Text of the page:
"No, I am not satisfied with the verdict. I did not like it. All should have been given punishment for what they did and what they did not. I know it all and as I have seen the massacre. I expected all to be convicted...how they killed people, how they made them homeless, I saw it myself," Zakia said.

"I can't dare to ask for capital punishment but maximum punishment should be given. They should be given life imprisonment so they could know the pain of staying away from their family and children," she said.

"My fight should have stopped but looking at today's judgement the fight will continue," she said. Social activist Teesta Setalvad, who has been fighting for the victims of Gulberg Society, said they will study the judgement in depth and appeal in the higher court.

"We will study the judgement, we definitely believe that this is the case of criminal conspiracy and we will exercise our right of appeal in it," Setalvad said.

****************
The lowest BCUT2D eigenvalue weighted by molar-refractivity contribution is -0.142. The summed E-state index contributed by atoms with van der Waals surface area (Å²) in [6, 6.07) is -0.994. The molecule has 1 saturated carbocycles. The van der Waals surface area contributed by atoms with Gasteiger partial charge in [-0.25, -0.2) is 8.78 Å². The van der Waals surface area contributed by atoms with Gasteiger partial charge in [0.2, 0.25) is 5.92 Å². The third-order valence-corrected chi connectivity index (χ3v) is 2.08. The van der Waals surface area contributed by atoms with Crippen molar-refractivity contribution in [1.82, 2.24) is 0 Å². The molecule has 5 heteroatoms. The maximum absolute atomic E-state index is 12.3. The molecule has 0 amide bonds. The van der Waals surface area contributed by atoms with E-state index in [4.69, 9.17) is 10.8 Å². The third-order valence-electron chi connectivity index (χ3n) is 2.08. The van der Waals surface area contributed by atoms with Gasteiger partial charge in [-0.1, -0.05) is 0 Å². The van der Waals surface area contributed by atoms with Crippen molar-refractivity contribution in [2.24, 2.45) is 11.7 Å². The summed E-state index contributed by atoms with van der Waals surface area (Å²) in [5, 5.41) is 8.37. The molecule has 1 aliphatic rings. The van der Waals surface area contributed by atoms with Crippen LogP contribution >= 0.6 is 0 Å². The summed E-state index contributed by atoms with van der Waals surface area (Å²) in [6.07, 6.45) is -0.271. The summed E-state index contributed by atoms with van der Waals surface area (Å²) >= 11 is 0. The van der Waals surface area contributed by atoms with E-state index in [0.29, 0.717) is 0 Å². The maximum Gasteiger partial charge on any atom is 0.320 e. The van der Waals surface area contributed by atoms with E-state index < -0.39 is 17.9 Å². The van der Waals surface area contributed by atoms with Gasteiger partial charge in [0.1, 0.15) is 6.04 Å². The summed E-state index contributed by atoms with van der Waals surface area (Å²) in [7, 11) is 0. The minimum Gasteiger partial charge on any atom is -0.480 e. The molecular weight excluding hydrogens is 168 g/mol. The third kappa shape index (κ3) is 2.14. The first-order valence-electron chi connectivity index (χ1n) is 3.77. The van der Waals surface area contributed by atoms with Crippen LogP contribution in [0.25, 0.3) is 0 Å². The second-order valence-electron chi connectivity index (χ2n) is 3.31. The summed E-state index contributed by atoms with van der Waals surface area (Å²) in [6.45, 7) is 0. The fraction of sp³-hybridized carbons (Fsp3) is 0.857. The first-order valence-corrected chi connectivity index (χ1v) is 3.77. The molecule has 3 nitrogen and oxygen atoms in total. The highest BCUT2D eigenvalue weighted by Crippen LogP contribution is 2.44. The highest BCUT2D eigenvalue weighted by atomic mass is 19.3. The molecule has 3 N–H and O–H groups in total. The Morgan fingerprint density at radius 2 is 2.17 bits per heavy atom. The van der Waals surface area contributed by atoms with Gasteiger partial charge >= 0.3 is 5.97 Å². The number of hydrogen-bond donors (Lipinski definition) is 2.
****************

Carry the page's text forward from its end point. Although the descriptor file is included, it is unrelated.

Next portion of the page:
Ehsan Jafri's son Tanvir raised questions on acquittal of 36 people. "It was a big society with 15-20 bungalows and 10 apartments with 400-500 occupants. So how can 24 people loot and burn the entire society for 24 hours and kill so many people in such a brutal manner. So that way it looks very odd," Jafri said.

"We are satisfied with conviction of 24 people but for 36 acquitted, we will go in for an appeal after discussing with our lawyers," Jafri said.

The massacre had left 69 people, including Ehsan Jafri, dead. The Gulberg Society case is one of the nine cases of the 2002 Gujarat riots probed by the Supreme Court appointed SIT.

The incident had taken place a day after S-6 coach of Sabarmati Express was burnt near Godhra train station, in which in 58 'karsevaks' were killed.

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